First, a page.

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Textual Analysis Lynn Fall 2015 Length: 3 full pages Formatting: MLA style Due: Tuesday, October 20th in D2L Dropbox by 11:59pm Analysis is a key component of academic writing. Any effective text persuasively appeals to its audience through a variety of techniques and devices. The ability to explain how a text makes its argument and persuades its audience is an important skill in many academic and career contexts. While your first paper focused on summarizing what a text says, your second paper will ask you to analyze how the text makes those claims and present your findings in a well‐developed and focused essay. Using the stories of Nina Simone, Bessie Smith, and others mentioned in the “Prologue: Rank Strangers” chapter of The United States of Appalachia as inspiration, write a 3+ page textual analysis of ONE of the “Protest Songs” listed in our D2L course page, under Assignments. The goal of your essay is to examine the rebellious cultural critique made in the song, the push/demand for change/action it encourages, and the song’s effectiveness as a form of protest. You will need to offer both textual and contextual analysis in order to fully explore and examine your chosen text. A textual analysis is an examination of how a writer uses language, images, and textual conventions to communicate his/her purpose to the reader. In a contextual analysis, a text’s rhetoric is examined from the outside in; it looks at the factors—historical, cultural, social—which influence a writer’s purpose, persona, relationship with audience, and overall message. In this paper, you will analyze how a particular message is communicated by studying the text’s rhetorical situation (audience, purpose, writer’s persona), rhetorical elements (diction, syntax, repetition, cultural references, imagery, et cetera), and persuasive appeals (logos, ethos, pathos). You also need to examine how these elements have been shaped by the cultural, social, and/or historical contexts. A close look at an author’s rhetorical strategies enables a deeper understanding of the author’s purposes, persona, and relationship with the audience as well as the effectiveness of the argument. Using specific elements of the text, your essay should examine the song’s rhetorical situation and appeals. Ultimately, what you want to produce is an argument about how the chosen song works to persuade its audience and the effectiveness of its strategies. This essay needs to remain objective. Your job is not to pass judgment on the text but rather to evaluate how well the song works as form of protest by focusing on what the song says (its meaning, not a summary) and how it says it. Process Checklist: A) Choose a song and gather basic information about it: Who wrote the song? Who performed the song? When? Lyrics for the song Please do not pick a song simply because you like it. Make sure your text has substance; make sure that there is enough rhetorical material and context to further a discussion about the cultural critique this song is making and the protest/rebellion this song is encouraging. Here are some questions you may want to consider to help you get started: ∙What is the purpose of the song (beyond entertainment)? ∙What’s going on in society that would make people interested in this text? (Hint: Think of “society” here as having many levels. What’s going on in the world and what’s going on locally or personally for the people who might come into contact with this text?) ∙Was this text produced in response to a particular situation or event? ∙Who is the intended audience for the text? How can you tell? ∙What prior attitudes or opinions might the audience have about the subject of the text? ∙In what ways is the text shaped by its music genre? (Hint: Think about how the text would have been different in a different medium). ∙What do you know about the creator of the text? What do you need to know (aka: what is your research strategy?) For each of these questions, you’ll also need to ask yourself, “So what?” How does your answer to each question contribute to your understanding of why the text’s rhetoric is the way it is? B) Make concrete observations about your text. What message/theme is the text attempting to convey? What are the most obvious rhetorical elements? The rhetorical appeals to an audience’s intellect, ethics, and emotions? C) Determine the contextual factors at work in the text. Under what circumstances was this text produced? Is the text a response to an event, statement, social norm? See the list of questions from Step A. You may do a little research if the text is historically situated, but remember that research is not (nor should be) to be the driving force behind the essay. Any research will be cited and documented in the final draft. You need at least ONE credible, academic source; two sources are the maximum allowed. D) Write a summary of what your observations can tell you about the context and rhetorical appeals of your text. In other words, how does the context determine/influence how the text was produced/received? Think carefully about how the song’s purpose and context affect the rhetorical structure or elements in Step B. A key reminder: this essay needs to remain objective. Your job is not to pass judgment or to evaluate how well the text responds to contextual factors, but rather the essay needs to focus on what the factors are and how they influence the text’s rhetorical structure. Personal opinion is irrelevant here. Only analysis of the text at hand counts. E) Note the 5+ lines/stanzas/sections of the song that 1) introduce a social norm (likely implied instead of clearly stated) and 2) suggest changing or rebelling against that social norm. These will be your key sections of the song on which to focus your analysis. F) Craft a thesis statement (a debatable assertion) which introduces the song’s meaning, its rhetorical appeal(s), and its effectiveness as a protest song. Example thesis structure: “Song” by Artist is an effective protest song against ___________ because of its use of ____________. Nina Simone’s “Mississippi, Goddamn” is an effective protest song against the racial injustices occurring in the South during the 1960s because of the text’s indictment of its disengaged audience. G) Craft 5-6 topic sentences which support and defend the textual analysis you have offered in your thesis statement. Example structure: Another reason that “Song” is an effective protest song is ____________________. Another way that Simone’s “Mississippi, Goddamn” criticizes her listeners’ lack of action is through its repetition of the names of the three states that are at the center of heated segregation battles and its claim that everyone is aware of what is happening in these states but few are demanding change. H) Write an introduction which expands and develops the points of observation you laid out in your paragraph in Steps B-D and leads your reader toward the argument of textual analysis you have made in your thesis statement. I) Compose fully-developed body paragraphs which develop the analysis and discussion introduced in each topic sentence you have crafted. Make sure that each paragraph follows the example academic paragraph outline I presented in class and includes at least one direct quote (Remember I.C.E.) from your chosen text as support for your claims of analysis. Song texts are cited like poems. In other words, you should include the AUTHOR (not performer) of the song and the line number in your in-text citation, like so: The speaker continuously faces imminent danger simply because of her race, as she cries, “I think every day’s going to be my last,” (Simone 12). J) Write a conclusion which discusses the implications of the song’s call to action or its spotlight on its chosen issue in its time (and in ours). What was the response to the song at the time it was performed? What cultural and social relevance does the text continue to have? How effective was the “protest” and why? K) Read your argument. Where are the holes? After each sentence (yes, sentence) ask yourself these questions: “Why did I say this?” “How is this point proven?” “Why is this point important?” These three questions will ensure that you completely cover a point before moving on to the next. This step is crucial for full development of an essay (any essay). Add details/elaboration as needed. L) Edit your argument. Do you go on tangents? If so, cut them or make them relevant to the point at hand. Do you include examples that cannot be concretely proven (e.g.: sweeping generalizations usually made using “all” “always” “most” “every”—these statements can’t be proven because we don’t experience everything or experience anything the same)? If so, reword the sentence to avoid generalizations or stereotyping behavior/thoughts/actions. M) Revise your argument. Pay close attention to the comments I made on your Essay 1. What sort of errors did you make in terms of grammar/formatting/style? Chances are these are indicative of an ongoing issue with your writing. Find these issues in Essay 2 and correct them now— I’ll list some of the major offenders: • Missing thesis statements/ topic sentences • Comma Splices • Fragments and Fused Sentences • Awkward phrasing • Commas with coordinating conjunctions • Lack of transition or connection • Use of “you” or “your” • Vague, undefined pronouns: “it” “that” “this” “they” • Word salad • Informal tone/word choice N) Take your essay to a tutor in the Writing Center in the Academic Support Center on the 3rd floor of the ERC no later than 2 days before the essay is due. Be specific about what errors you committed in your first essay and what specific aspect of your essay you would like the tutor to assist you in improving. The tutors are not there to proofread your essay; they are there to help you work on high level concerns such as thesis statements, organization, transition, citation, and sentence errors like comma splices, fused sentences, and fragments. You will need to proofread your own paper for everything else. O) Revise and proofread your paper thoroughly. Note the revisions that your tutor recommended and make those changes. P) Submit your final essay (labeled FINAL as part of the file name), your rough draft (labeled DRAFT as part of the file name) and your tutor response before 11:59pm on Tuesday, October 20th. Only essays submitted to the proper location by the deadline will be graded. DO NOT e-mail them to me; I will not grade e-mailed essays. *Note: Do NOT wait until 11:55pm to submit your work. The Dropbox will lock at 11:59 PM, and if you have problems, you’ll be unable to submit. See the syllabus for late paper policy. Reminder: Your final must be in .DOCX, .DOC, .TXT, or .RTF format. I cannot (and will not) grade .pages, .odt, or .pdf submissions. For this essay, you need to carefully manage your time, keeping in mind the potential for computer crises, network issues, and the appeal of a lazy Fall Break. You are responsible for meeting all deadlines; no exceptions.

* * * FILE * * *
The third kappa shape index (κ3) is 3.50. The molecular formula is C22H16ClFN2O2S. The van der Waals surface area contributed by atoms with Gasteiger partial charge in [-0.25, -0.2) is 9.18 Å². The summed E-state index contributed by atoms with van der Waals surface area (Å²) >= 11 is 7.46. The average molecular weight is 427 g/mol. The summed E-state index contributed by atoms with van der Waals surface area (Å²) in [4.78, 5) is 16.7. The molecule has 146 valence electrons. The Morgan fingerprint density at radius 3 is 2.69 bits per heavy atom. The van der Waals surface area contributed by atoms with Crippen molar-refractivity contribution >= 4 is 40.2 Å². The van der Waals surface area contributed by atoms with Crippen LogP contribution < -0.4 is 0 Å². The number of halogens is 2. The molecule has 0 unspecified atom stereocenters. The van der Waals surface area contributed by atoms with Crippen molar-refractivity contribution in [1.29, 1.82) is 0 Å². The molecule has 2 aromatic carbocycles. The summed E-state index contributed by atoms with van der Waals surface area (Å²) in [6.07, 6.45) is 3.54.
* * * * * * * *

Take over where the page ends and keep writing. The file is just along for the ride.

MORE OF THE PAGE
Textual Analysis Lynn Fall 2015 Length: 3 full pages Formatting: MLA style Due: Tuesday, October 20th in D2L Dropbox by 11:59pm Analysis is a key component of academic writing. Any effective text persuasively appeals to its audience through a variety of techniques and devices.
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October 10, 2015